A myriad of a cappella groups flooded the first-year dorms last Thursday in the highly anticipated tradition of “singing-in” new members. Not even the downpour outside could dampen the enthusiasm of the singers, who were eager to welcome their new members in what Jessica Bauman ’02, the business manager of the Accidentals, calls “one of the most fun parts of the a cappella year.”
The sing-in tradition, which most a cappella groups have followed for longer than any student can remember, gives new members a taste of the fun they can expect as part of an a cappella group. “We have a ton of fun doing it,” said Peter Krause ’02, the director of the Octet, one of the all-male a cappella groups on campus.
Before the actual sing-ins can begin, the leaders of the a cappella groups assemble for a tense meeting in Bernhard Music Center, during which it is decided which groups will receive which singers. According to Krause, “Tensions run really high that night on both sides, as groups hope they get their top choices just as the frosh hope they get theirs. It’s the culmination of a long and very stressful process.” He added that many groups were a little more stressed this year because of the delays in the entire auditioning and decision procedure as a result of the September 11 events.
Eventually, leaders emerged triumphant from the meeting, ready to share the good news with their members. Clutching a list of names and room numbers, the groups set off to find their new members. Finding the new members isn’t always easy, as there is no set place they are expected to be; they are usually told, “If you make it in, we’ll find you.” Often, the group drags them outside from a party or invades their entry. Either way, says Krause, “it’s often in front of friends and others, so it’s a nice event for them.”
This year, the night of the sing-ins was quite a moist affair, but none of that impacted the level of excitement displayed by the groups and their new members. The Octet headed back to Wood for a quick training session. The group only performs their sing-in song, “What Do I Have to Do?” by the Violent Femmes, once a year. The small room on the second floor of Wood was packed with Octet members. “I’ll teach you this song in two minutes,” Krause yelled over the voices of his group.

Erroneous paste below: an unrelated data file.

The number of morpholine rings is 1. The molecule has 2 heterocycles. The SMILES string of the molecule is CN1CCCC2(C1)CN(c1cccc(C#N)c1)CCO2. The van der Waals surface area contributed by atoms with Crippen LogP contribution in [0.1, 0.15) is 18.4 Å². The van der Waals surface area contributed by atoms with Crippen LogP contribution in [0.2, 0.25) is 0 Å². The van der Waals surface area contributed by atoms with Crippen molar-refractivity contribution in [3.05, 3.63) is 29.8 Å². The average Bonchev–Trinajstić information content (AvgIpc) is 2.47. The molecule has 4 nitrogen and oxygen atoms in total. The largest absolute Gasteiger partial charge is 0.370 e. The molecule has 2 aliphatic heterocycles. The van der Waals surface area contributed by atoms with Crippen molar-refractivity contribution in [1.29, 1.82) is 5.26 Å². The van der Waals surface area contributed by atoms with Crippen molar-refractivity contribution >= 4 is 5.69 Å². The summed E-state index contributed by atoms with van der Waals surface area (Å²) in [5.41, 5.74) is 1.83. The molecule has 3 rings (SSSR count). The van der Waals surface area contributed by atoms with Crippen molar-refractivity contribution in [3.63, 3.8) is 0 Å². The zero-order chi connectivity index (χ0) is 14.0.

Daniel Morales ’02, another member of the Octet, was eager to get started. “This is an opportunity for us,” he said. “These are impressionable young lads, in the prime of their youth. Sing-ins are a formative experience and a seminal one.”
Other members of the group expressed equal excitement, but some were also apprehensive about the year to come. “We have six new frosh,” Ohm Deshpande ’04 said. “I’m a little intimidated.” But he quickly added, “I’m very excited, too. We’re all about hanging out and singing â€“ it’s a very good time.”
Within five minutes Krause was satisfied with the group’s rendition of “What Do I Have to Do?” “[We] have somewhat of a tough time singing on pitch or in tempo,” he said. “We just kinda absorb our new members. . .I wouldn’t change a thing.” The group was off to find its first victim.